Paula Johnson, professor in the College of Law and co-director of the Cold Case Justice, was interviewed by the Beauregard Daily News for the article “‘There were higher hopes’: Did the FBI fail in trying to resolve civil rights cold…
U.S. deputy secretary of state to speak at Maxwell on U.S. foreign policy priorities
U.S. Deputy Secretary of State William Burns will visit the Maxwell School on Friday, April 6, to give a talk on U.S. foreign policy priorities. The lecture, from 12:30-2 p.m., will be followed by an audience Q-and-A session.
Burns is among the U.S. government’s most authoritative speakers on U.S. foreign policy. He serves as the principal deputy and adviser to the secretary of state, a position he has held since July 2011. He also holds the highest rank in the Foreign Service—career ambassador—and is only the second career diplomat in history to become deputy secretary. Burns served from 2008-2011 as under-secretary for political affairs. He was ambassador to Russia from 2005-2008, assistant secretary of state for Near Eastern affairs from 2001-2005 and ambassador to Jordan from 1998-2001. Burns has also served in a number of other posts since entering the foreign service in 1982, including executive secretary of the state department and special assistant to secretaries Christopher and Albright; minister-counselor for political affairs at the U.S. Embassy in Moscow; and special assistant to the president and senior director for Near East and South Asian affairs at the National Security Council staff.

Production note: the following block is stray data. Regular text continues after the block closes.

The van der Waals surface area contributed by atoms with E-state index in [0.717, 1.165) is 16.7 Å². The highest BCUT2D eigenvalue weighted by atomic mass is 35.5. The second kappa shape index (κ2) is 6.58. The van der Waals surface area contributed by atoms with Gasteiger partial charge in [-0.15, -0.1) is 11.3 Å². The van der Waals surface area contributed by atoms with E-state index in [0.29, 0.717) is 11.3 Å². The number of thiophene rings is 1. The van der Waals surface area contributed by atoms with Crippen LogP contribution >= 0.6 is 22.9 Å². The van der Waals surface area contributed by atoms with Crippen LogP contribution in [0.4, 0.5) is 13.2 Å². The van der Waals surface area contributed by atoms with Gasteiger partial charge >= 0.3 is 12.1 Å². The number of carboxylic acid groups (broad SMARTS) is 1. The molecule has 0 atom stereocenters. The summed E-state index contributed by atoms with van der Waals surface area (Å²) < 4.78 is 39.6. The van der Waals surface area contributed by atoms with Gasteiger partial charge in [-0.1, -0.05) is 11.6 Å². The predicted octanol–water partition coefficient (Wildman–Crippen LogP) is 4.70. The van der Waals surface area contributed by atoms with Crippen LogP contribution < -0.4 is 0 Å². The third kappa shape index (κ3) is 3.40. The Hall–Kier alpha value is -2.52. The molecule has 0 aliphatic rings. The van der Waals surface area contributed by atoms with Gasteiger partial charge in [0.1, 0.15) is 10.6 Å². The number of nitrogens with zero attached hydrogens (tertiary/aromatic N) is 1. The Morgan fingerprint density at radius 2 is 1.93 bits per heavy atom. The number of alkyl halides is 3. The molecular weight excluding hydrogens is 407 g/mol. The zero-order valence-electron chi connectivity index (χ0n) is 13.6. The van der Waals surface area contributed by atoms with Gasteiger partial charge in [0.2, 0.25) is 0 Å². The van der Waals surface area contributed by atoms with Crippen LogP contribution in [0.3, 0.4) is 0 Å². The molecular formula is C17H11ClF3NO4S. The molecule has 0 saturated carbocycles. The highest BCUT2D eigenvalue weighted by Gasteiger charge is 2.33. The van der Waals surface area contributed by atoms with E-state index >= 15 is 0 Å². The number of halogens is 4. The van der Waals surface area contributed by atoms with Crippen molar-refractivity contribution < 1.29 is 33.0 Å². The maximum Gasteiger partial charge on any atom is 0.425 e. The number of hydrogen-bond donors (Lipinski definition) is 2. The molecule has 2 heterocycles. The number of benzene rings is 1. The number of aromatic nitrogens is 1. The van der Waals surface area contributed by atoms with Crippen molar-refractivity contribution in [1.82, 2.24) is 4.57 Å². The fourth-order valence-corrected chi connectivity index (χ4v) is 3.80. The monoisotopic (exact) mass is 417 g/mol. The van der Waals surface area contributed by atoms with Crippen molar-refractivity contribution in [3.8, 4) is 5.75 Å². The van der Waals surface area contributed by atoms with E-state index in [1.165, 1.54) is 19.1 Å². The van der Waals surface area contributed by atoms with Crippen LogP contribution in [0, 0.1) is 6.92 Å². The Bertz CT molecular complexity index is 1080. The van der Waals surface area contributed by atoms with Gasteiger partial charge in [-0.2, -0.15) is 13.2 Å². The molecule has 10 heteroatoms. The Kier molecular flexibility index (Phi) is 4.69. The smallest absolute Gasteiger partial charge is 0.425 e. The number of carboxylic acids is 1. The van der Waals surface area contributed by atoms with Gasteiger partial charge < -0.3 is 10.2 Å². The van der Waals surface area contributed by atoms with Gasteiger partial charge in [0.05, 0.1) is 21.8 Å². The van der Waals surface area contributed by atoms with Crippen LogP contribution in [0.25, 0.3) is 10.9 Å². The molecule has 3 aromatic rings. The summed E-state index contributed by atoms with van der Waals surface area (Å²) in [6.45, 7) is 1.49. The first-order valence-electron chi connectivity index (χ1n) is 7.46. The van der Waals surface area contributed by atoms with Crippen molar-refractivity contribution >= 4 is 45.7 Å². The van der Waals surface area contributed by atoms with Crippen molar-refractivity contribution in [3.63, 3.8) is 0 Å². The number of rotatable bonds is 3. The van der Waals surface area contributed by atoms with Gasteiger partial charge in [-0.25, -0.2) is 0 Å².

Burns earned a B.A. in history from LaSalle University and M.Phil. and D.Phil. degrees in international relations from Oxford University, where he studied as a Marshall Scholar. He is the author of “Economic Aid and American Policy Toward Egypt, 1955-1981” (State University of New York Press, 1985).